Indonesia’s dilemma over repatriation of its IS fighters

Published on March 21, 2020

By Dr. Nehginpao Kipgen and Akash Sahu

The Manila Times – March 21, 2020

INDONESIA faces the dilemma of repatriating its citizens who went to fight alongside the Islamic State of Iraq and the Levant, also known as the Islamic State of Iraq and Syria (ISIS or IS). According to the United States Central Intelligence Agency and Indonesian government estimates, there were 689 Indonesians who joined the IS movement and are now believed to have scattered in Syria, Iraq and Turkey.

Mohammad Mahfud MD, Indonesia’s coordinating minister for politics, law and security, said after a cabinet meeting on February 11, “The government and the state has to ensure that the 267 million people in Indonesia are safe from the threat of terrorism…If these foreign terrorist fighters come back they can become a new virus that makes those 267 million people feel unsafe.” Mahfud has also called these fighters a ‘’terrorist virus.”

The government is likely to take a final decision – what to do with them – either in May or June this year. With this dilemma, there are two broad opposing views across Indonesia on the question of what the government should or should not do.

For proponents and supporters of repatriation, if the government refuses to take them back, the group will be faced with immediate loss of statehood and identity, which would then severely affect their livelihood.

Among others, they will be forced to stay in a region with less than favorable security circumstances. Once caught in the vicious cycle of economic hardship, they will become vulnerable to further radicalization and recruitment by the jihadi groups, potentially influencing them through vengeful propaganda.

Moreover, since Islamic radicals had earlier been integrated into the society, rejecting this group of population would go against the set precedent. About 600 Indonesians who returned from fighting alongside terrorist groups earlier have been enrolled in deradicalization camps, managed and operated by the National Counter Terrorism Agency, a nonministerial government department that works to prevent terrorism, with the objective of reintegrating them into mainstream society.

The issue also intertwines and overlaps with humanitarian concerns, as included in this group of IS fighters are women and children.

Indonesia has ratified the convention of the rights of the child, according to which the state is obliged to protect its children involved in conflicts or victimized by terrorism. Article 11 of the convention ratified by Indonesia in 1990 states that states must take measures to combat ‘illicit transfers and non-return of children abroad.’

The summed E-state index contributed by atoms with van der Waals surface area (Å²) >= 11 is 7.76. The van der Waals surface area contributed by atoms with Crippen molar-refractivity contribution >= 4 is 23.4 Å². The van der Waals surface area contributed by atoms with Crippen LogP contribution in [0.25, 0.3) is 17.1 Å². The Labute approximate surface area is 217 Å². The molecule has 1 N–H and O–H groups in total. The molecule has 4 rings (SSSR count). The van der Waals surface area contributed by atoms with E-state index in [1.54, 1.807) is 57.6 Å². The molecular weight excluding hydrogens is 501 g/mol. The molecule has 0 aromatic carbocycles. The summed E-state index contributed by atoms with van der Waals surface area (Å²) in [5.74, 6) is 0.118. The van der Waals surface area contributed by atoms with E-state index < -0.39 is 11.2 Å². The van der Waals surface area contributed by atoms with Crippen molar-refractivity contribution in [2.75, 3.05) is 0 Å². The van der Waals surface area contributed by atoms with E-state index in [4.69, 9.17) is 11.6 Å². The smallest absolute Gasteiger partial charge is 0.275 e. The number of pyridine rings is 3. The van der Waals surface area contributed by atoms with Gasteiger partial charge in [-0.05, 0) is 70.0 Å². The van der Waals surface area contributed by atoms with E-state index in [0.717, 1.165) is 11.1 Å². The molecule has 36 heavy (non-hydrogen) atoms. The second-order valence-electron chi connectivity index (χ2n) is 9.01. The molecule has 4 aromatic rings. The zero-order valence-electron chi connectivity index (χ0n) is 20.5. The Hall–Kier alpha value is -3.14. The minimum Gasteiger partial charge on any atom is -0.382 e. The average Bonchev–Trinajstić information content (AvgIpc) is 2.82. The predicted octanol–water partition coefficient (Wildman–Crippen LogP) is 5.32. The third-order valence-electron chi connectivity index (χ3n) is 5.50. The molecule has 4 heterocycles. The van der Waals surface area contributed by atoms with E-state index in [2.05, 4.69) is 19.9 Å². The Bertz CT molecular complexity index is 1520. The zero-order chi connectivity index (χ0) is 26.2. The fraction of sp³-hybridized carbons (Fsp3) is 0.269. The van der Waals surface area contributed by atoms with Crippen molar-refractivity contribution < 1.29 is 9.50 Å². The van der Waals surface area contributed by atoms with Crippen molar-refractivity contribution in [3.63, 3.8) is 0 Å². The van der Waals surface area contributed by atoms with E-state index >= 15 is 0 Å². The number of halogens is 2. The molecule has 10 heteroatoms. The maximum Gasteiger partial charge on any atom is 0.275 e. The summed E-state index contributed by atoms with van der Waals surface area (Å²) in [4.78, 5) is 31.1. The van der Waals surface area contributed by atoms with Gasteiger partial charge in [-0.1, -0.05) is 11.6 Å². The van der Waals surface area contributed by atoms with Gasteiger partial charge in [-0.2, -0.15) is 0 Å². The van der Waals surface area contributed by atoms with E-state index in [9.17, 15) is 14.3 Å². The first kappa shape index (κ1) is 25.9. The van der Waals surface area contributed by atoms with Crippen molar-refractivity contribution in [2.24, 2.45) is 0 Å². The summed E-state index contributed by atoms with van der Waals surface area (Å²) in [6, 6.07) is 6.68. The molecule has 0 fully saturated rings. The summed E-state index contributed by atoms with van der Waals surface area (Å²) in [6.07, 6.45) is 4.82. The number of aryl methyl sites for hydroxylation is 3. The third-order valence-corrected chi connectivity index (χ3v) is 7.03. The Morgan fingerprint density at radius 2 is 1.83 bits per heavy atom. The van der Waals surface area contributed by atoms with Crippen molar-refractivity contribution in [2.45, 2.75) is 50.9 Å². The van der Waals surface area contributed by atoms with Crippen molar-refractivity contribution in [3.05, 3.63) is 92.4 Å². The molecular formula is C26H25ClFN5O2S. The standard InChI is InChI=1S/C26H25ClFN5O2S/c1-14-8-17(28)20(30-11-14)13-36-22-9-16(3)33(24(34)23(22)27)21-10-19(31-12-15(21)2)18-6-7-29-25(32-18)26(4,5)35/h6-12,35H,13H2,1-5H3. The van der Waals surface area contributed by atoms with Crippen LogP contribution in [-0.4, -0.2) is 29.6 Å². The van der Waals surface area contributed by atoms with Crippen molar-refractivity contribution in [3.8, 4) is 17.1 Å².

An Indonesian citizen loses his citizenship if he swears allegiance to a foreign state. But IS was never a legitimate state, so the automatic relinquishment of citizenship is unclear. Moreover, since many of them are minors, it was neither their decision to fight in a foreign war nor to relinquish their citizenship through foreign allegiance.

Jakarta has suggested that only children under the age of 10, of which some or many could be orphans, will be considered for repatriation but it should be decided on a case-by-case basis. Not everyone who went to Syria wanted to establish an Islamic caliphate. The abandoned citizens will possibly develop hostility towards Indonesia and will always pose a threat.

The security risk is not limited to Indonesia. Several countries in the region are struggling with terrorism, including Thailand, the Philippines, India, Sri Lanka and Afghanistan. Countries like Myanmar and Bangladesh are coping with refugee crises, also centered on religious differences. In such a volatile region, if these people are abandoned and left stateless, they will become catalysts of radicalization in their respective countries of residence.

Acceptance, on the other hand, could potentially invite strong public dissent. For example, the Indonesian Market Traders Association has expressed fears that repatriation will hamper the country’s security and severely affect the efforts to attract foreign investment.

Given the differing views, it is important that proper identification is conducted on these individuals, perhaps based on the degree of their vulnerability and the threat they pose. And those who are repatriated should be required to go through deradicalization programs.

It is also important that their peripheral contacts be monitored until the returnees are fully integrated into mainstream society. It may also be necessary to set up special tribunals to ensure timely justice to war criminals.

Dr. Nehginpao Kipgen is associate professor, assistant dean and executive director at the Center for Southeast Asian Studies (CSEAS), Jindal School of International Affairs, O.P. Jindal Global University. Akash Sahu is a research assistant and graduate student at CSEAS.

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